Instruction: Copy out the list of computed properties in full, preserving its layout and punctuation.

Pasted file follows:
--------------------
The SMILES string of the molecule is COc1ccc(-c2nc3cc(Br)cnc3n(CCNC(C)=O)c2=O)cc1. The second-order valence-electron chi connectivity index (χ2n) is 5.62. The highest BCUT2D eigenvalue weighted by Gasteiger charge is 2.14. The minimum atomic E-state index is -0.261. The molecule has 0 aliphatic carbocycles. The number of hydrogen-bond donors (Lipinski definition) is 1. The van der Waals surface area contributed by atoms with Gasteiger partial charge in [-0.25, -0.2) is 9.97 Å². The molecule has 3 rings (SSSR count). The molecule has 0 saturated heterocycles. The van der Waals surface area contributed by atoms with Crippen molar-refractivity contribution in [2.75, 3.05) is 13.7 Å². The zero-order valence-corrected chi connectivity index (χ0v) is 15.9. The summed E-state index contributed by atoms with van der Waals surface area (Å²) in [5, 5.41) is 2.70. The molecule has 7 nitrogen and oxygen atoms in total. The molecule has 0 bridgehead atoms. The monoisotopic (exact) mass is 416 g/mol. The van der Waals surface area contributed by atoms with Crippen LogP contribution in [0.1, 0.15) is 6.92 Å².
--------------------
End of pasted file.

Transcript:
The SMILES string of the molecule is COc1ccc(-c2nc3cc(Br)cnc3n(CCNC(C)=O)c2=O)cc1. The second-order valence-electron chi connectivity index (χ2n) is 5.62. The highest BCUT2D eigenvalue weighted by Gasteiger charge is 2.14. The minimum atomic E-state index is -0.261. The molecule has 0 aliphatic carbocycles. The number of hydrogen-bond donors (Lipinski definition) is 1. The van der Waals surface area contributed by atoms with Gasteiger partial charge in [-0.25, -0.2) is 9.97 Å². The molecule has 3 rings (SSSR count). The molecule has 0 saturated heterocycles. The van der Waals surface area contributed by atoms with Crippen molar-refractivity contribution in [2.75, 3.05) is 13.7 Å². The zero-order valence-corrected chi connectivity index (χ0v) is 15.9. The summed E-state index contributed by atoms with van der Waals surface area (Å²) in [5, 5.41) is 2.70. The molecule has 7 nitrogen and oxygen atoms in total. The molecule has 0 bridgehead atoms. The monoisotopic (exact) mass is 416 g/mol. The van der Waals surface area contributed by atoms with Crippen LogP contribution in [0.1, 0.15) is 6.92 Å².